Impact of Optimal Medical Therapy in the Dual Antiplatelet Therapy Study

Circulation. 2016 Oct 4;134(14):989-998. doi: 10.1161/CIRCULATIONAHA.116.024531. Epub 2016 Aug 30.


Background: Continued dual antiplatelet therapy and optimal medical therapy (OMT) improve outcomes in selected patient populations with established coronary heart disease, but whether OMT modifies the treatment effect of dual antiplatelet therapy is unknown.

Methods: The DAPT (Dual Antiplatelet Therapy) Study, a double-blind trial, randomly assigned 11 648 patients who had undergone coronary stenting and completed 1 year of dual antiplatelet therapy without major bleeding or ischemic events to an additional 18 months of continued thienopyridine or placebo. OMT was defined as a combination of statin, β-blocker, and angiotensin-converting enzyme inhibitor/angiotensin receptor blocker use in patients with an American College of Cardiology/American Heart Association class I indication for each medication. Per protocol, all patients were treated with 75 to 325 mg aspirin daily. End points included myocardial infarction, major adverse cardiovascular and cerebrovascular events, and Global Utilization of Streptokinase and Tissue Plasminogen Activator for Occluded Arteries moderate or severe bleeding events.

Results: Of 11 643 randomly assigned patients with complete medication data, 63% were on OMT. Between 12 and 30 months, continued thienopyridine reduced myocardial infarction in comparison with placebo in both groups (on OMT 2.1% versus 3.3%, hazard ratio [HR], 0.64; 95% confidence interval [CI], 0.48-0.86; P=0.003; off OMT 2.2% versus 5.2%, HR, 0.41; CI, 0.29-0.58; P<0.001; interaction P=0.103). Comparing continued thienopyridine versus placebo, rates of major adverse cardiovascular and cerebrovascular events were 4.2% versus 5.0% among patients on OMT (HR, 0.82; CI, 0.66-1.02; P=0.077) and 4.5% versus 7.0% among those off OMT (HR, 0.63; CI, 0.49-0.82; P<0.001; interaction P=0.250); rates of bleeding for thienopyridine versus placebo in patients on OMT were 2.2% versus 1.0% (HR, 2.13; CI, 1.43-3.17; P<0.001), and in patients off OMT were 2.8% versus 2.2% (HR, 1.30; CI, 0.88-1.92; P=0.189; interaction P=0.073). Overall, patients on OMT had lower rates of myocardial infarction (2.7% versus 3.7%, P=0.003), major adverse cardiovascular and cerebrovascular events (4.6% versus 5.7%, P=0.007), and bleeding (1.6% versus 2.5%, P<0.001) in comparison with patients off OMT. Rates of stent thrombosis (0.8% versus 1.0%, P=0.171) and death (1.6% versus 1.9%, P=0.155) did not differ.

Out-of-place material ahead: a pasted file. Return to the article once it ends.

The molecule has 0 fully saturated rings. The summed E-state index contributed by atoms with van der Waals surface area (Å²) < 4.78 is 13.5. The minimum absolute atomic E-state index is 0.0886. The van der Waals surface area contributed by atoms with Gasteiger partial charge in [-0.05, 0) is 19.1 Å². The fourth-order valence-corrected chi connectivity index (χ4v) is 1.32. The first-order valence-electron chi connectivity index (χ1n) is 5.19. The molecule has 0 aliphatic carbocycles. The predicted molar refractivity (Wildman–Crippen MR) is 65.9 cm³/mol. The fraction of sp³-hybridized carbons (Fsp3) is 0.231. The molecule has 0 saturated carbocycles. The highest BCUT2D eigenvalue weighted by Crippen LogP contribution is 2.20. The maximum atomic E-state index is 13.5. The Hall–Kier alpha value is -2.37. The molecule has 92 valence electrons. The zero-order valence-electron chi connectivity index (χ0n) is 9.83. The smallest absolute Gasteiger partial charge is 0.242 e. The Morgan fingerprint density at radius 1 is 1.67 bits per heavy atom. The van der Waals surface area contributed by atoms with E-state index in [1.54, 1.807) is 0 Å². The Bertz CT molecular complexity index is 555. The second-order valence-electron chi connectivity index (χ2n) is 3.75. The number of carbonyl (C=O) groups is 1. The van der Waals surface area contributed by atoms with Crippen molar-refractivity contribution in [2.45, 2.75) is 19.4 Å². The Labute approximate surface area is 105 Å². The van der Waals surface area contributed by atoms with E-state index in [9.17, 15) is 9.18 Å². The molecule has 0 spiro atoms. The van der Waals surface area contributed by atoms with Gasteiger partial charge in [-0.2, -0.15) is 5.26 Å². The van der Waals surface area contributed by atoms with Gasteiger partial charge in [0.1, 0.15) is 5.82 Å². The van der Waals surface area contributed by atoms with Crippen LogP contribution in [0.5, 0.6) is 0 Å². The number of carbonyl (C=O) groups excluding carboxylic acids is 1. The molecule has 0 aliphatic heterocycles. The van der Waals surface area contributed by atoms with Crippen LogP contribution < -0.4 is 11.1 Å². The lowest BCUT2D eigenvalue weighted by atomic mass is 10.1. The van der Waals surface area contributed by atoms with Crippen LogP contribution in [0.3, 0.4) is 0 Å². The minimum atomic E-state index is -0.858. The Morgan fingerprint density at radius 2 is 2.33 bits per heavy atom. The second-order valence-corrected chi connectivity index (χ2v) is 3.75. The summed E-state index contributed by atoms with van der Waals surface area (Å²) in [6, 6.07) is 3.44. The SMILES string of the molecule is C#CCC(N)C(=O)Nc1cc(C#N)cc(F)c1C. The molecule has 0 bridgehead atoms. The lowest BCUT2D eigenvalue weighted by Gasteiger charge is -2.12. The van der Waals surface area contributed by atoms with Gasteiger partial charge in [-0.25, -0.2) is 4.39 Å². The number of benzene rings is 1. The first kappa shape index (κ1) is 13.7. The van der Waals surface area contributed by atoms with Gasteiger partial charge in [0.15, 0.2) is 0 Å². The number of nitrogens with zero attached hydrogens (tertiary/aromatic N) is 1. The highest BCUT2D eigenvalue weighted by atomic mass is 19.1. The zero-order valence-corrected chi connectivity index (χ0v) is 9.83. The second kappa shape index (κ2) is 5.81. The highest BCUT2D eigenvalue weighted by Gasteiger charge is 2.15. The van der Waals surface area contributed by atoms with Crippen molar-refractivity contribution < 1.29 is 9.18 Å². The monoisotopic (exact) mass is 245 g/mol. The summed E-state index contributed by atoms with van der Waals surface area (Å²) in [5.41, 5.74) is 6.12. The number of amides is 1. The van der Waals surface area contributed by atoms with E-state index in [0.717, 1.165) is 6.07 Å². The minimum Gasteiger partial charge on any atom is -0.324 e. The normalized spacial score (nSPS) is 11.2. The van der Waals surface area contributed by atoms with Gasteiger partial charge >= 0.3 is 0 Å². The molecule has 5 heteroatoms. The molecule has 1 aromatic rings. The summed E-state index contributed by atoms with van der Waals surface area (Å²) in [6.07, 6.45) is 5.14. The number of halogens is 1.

Conclusions: Continued thienopyridine therapy reduced the rate of myocardial infarction regardless of OMT status and had consistent effects on reduction in major adverse cardiovascular and cerebrovascular events and increased bleeding.

Clinical trial registration: URL: Unique identifier: NCT00977938.

Keywords: antiplatelet agents; medical therapy; stents.

Publication types

  • Randomized Controlled Trial

MeSH terms

  • Adult
  • Aged
  • Angiotensin-Converting Enzyme Inhibitors / administration & dosage
  • Angiotensin-Converting Enzyme Inhibitors / therapeutic use
  • Aspirin / administration & dosage
  • Aspirin / therapeutic use*
  • Coronary Artery Disease / drug therapy
  • Double-Blind Method
  • Drug Therapy, Combination / methods
  • Drug-Eluting Stents
  • Female
  • Hemorrhage / chemically induced
  • Humans
  • Male
  • Middle Aged
  • Myocardial Infarction / drug therapy*
  • Percutaneous Coronary Intervention / methods
  • Platelet Aggregation Inhibitors / administration & dosage
  • Platelet Aggregation Inhibitors / therapeutic use*
  • Time Factors
  • Treatment Outcome


  • Angiotensin-Converting Enzyme Inhibitors
  • Platelet Aggregation Inhibitors
  • Aspirin

Associated data